- Gen. Eric Shinseki urged the Bush administration in 2002 to deploy “several hundred thousand soldiers” to ensure a decisive victory in Iraq and to provide for postwar stability.
- McMaster wrote a book about the need for generals to push back against the preconceptions and inertia that can set in during military conflict.
On the other hand, it was the politicians who ignored MacArthur’s counsel in Vietnam. It was politicians like Dean Acheson who thoughtlessly and haphazardly declared where America’s security interests ended in Asia, thus giving a green light to the communist bloc in Korea. It was politicians like President Johnson and President Nixon who chose incrementalism and bombing pauses in Vietnam, while American troops were chewed up by the thousands. It was politicians like Madeleine Albright who glibly asked Powell, “What’s the point of having this superb military you’re always talking about if we can’t use it?”
In short, America’s generals are not to blame for America’s wars.
Third, each of the general officers Trump has recruited into the administration signals a welcome break from some of Obama’s most worrisome national-security positions.
Obama made an unenforceable deal with an untrustworthy Iran. Mattis takes a clear-eyed view of Iran, calling it “the single most enduring threat to stability and peace in the Middle East…a revolutionary cause devoted to mayhem.” He warns that the nuclear deal only delayed the day of reckoning: “What we achieved was a nuclear pause, not a nuclear halt. We’re going to have to plan for the worst.”
Obama pulled U.S. stabilization forces out of Iraq, gambling with the hard-earned gains of the surge. Mattis reported that “senior military officers…explained that the successes we’d achieved by 2010-2011 were—and this is a quote—’reversible,’ that the democratic processes and the military capability were too nascent to pull everyone out at one time.”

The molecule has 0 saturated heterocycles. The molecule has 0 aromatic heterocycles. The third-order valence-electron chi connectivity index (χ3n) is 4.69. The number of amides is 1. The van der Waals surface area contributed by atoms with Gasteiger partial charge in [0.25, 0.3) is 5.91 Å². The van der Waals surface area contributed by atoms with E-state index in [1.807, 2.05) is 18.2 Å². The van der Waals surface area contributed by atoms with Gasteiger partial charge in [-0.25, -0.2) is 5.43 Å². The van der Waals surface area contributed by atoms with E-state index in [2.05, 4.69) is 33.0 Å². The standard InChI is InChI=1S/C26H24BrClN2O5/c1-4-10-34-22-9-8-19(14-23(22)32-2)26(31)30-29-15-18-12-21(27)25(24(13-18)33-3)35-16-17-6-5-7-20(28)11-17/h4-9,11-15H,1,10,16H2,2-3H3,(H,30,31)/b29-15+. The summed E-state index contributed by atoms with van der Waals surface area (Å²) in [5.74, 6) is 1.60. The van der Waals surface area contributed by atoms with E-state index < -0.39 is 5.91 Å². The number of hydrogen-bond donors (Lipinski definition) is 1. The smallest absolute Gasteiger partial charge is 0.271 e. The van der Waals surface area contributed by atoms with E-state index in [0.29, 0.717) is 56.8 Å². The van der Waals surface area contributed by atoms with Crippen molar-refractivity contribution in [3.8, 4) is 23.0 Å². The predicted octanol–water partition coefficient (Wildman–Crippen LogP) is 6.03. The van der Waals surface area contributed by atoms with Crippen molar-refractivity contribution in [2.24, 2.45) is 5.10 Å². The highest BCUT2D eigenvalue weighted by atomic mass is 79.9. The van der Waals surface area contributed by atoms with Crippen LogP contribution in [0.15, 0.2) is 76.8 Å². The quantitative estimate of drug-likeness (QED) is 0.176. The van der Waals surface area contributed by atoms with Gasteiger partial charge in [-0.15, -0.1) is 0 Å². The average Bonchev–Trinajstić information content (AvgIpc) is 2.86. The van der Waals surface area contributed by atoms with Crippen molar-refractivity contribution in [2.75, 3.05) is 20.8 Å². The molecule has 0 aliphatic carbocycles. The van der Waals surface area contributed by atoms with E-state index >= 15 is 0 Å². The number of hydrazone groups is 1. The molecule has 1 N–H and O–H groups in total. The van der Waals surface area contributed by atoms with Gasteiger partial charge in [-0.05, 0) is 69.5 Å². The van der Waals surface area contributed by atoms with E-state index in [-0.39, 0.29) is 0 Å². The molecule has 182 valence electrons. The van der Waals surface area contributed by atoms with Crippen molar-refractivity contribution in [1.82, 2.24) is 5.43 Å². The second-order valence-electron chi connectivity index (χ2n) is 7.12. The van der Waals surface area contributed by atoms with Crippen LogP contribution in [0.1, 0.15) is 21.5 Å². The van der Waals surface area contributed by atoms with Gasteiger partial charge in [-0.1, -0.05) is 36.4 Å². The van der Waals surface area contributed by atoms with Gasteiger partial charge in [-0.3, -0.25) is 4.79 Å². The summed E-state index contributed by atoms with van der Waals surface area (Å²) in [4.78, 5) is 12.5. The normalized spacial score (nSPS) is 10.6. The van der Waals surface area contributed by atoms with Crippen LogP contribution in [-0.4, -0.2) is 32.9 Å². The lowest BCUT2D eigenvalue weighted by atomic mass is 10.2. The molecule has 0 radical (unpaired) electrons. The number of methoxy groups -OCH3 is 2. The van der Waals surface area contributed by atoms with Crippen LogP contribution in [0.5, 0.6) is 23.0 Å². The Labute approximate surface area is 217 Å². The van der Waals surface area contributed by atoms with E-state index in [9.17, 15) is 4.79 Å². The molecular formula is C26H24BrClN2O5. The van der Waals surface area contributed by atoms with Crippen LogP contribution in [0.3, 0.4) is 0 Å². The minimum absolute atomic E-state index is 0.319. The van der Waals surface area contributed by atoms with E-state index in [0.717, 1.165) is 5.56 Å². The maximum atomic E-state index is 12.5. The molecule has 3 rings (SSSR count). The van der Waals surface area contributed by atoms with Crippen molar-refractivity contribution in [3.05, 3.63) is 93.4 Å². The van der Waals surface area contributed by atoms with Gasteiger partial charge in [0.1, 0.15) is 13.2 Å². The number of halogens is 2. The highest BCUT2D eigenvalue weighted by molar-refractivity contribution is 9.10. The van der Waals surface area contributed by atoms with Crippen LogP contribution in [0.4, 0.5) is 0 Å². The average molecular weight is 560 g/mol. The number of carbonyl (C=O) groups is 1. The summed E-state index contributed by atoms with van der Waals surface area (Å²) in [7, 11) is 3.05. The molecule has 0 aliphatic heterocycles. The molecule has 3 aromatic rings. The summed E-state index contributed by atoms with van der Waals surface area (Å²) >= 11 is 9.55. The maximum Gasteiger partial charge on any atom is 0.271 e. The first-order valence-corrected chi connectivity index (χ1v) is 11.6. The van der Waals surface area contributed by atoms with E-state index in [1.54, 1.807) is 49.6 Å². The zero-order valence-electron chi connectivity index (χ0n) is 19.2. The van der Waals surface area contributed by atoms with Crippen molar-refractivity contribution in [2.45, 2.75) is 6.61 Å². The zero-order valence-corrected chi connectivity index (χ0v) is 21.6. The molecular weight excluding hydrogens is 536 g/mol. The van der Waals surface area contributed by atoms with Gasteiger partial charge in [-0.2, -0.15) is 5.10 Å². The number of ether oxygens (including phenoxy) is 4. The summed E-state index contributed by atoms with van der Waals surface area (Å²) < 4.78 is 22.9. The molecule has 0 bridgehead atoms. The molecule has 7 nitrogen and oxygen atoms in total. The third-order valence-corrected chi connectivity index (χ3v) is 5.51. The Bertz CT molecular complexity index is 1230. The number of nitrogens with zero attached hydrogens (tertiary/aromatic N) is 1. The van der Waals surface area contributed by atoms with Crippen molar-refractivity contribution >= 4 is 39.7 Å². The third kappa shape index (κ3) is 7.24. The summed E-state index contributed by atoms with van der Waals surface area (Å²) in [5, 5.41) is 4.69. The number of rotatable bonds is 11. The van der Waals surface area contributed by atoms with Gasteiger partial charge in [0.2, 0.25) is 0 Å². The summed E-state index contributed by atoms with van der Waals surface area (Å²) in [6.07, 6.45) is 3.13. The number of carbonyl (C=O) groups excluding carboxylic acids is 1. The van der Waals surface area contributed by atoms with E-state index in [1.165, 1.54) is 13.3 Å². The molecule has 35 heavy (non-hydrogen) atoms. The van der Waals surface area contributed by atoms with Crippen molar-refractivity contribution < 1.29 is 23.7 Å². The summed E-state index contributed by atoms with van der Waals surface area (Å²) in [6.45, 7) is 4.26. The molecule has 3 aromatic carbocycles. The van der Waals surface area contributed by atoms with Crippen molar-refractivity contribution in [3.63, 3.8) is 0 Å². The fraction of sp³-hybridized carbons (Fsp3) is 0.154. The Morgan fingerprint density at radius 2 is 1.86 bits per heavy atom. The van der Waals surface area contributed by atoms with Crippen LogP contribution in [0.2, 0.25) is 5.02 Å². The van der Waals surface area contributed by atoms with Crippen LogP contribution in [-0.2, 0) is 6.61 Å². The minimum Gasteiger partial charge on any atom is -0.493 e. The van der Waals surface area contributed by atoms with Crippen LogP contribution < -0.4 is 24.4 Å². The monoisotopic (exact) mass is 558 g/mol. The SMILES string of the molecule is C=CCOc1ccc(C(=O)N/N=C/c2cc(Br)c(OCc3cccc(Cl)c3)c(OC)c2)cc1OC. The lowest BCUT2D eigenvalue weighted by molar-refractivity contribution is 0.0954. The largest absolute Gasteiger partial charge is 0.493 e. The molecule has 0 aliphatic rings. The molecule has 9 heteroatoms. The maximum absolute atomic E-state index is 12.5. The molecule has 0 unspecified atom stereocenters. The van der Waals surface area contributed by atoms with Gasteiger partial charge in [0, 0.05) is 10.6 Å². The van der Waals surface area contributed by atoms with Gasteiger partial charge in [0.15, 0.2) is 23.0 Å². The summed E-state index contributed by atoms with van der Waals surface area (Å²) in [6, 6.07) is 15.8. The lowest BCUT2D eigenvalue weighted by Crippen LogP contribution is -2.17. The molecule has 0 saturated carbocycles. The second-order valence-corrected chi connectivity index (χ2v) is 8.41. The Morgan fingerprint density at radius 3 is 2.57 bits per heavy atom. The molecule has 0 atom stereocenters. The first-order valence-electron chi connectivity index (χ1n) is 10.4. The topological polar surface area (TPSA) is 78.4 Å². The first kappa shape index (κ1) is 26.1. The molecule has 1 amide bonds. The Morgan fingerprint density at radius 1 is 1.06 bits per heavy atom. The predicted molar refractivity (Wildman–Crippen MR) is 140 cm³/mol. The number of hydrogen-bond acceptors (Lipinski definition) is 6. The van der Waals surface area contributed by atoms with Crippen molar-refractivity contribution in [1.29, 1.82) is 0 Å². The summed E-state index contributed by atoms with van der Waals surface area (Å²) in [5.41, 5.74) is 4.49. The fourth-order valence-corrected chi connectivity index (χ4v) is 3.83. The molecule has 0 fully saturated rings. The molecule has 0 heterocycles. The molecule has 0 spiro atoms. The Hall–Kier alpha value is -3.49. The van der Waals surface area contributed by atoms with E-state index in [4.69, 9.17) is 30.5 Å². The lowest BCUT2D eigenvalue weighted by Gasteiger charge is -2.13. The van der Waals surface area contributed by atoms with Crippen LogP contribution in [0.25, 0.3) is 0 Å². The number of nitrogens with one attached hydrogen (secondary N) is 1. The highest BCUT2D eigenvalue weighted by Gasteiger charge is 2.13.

Obama shifted tactics from counterinsurgency operations (which relied on U.S. personnel on the ground to engage the enemy and build relationships with civilians) to drone strikes (which relied on unmanned combat aerial vehicles to conduct remote-control war). As Leon Panetta, who served as CIA director and defense secretary during the Obama administration, observed, drones are “the only game in town in terms of confronting or trying to disrupt the al Qaeda leadership.” Thus, America came to be seen as detached and remote in every sense of the word. McMaster in 2013 warned, “Wars like those in Afghanistan and Iraq cannot be waged remotely.”
Obama ordered the closure of the Guantanamo Bay terrorist detention facility. Kelly opposed the plan, defended the need for such a facility, and warned about the many threats encroaching on the Western Hemisphere.
While the Obama administration tried to “reset” relations with Moscow, Kelly told Congress that Russia “has pursued an increased presence in Latin America through propaganda, military arms, and equipment sales” and has tried “to gain access to air bases and ports for resupply of Russian naval assets and strategic bombers operating in the Western Hemisphere.”
While the Obama administration expunged the phrase “war on terror” from the federal government’s vocabulary, declared al Qaeda “on the path to defeat,” called ISIS a “JV team,” and said it was time “to turn the page” on years of war, Kelly bluntly countered, “We are at war…Our country today is in a life and death struggle against an evil enemy.”
After focusing on “nation-building at home” and rolling the dice on the bipartisan gamble known as sequestration, neither the White House nor Congress governed as if America was at war in recent years. If the generals can remind the politicians of that truth, they will have done another great service to our nation.
Photo Credit: President Donald J. Trump swears in Jim Mattis as the 26th secretary of defense during a ceremony in the Hall of Heroes at the Pentagon, Jan. 27, 2017. DoD photo by Air Force Staff Sgt. Jette Carr.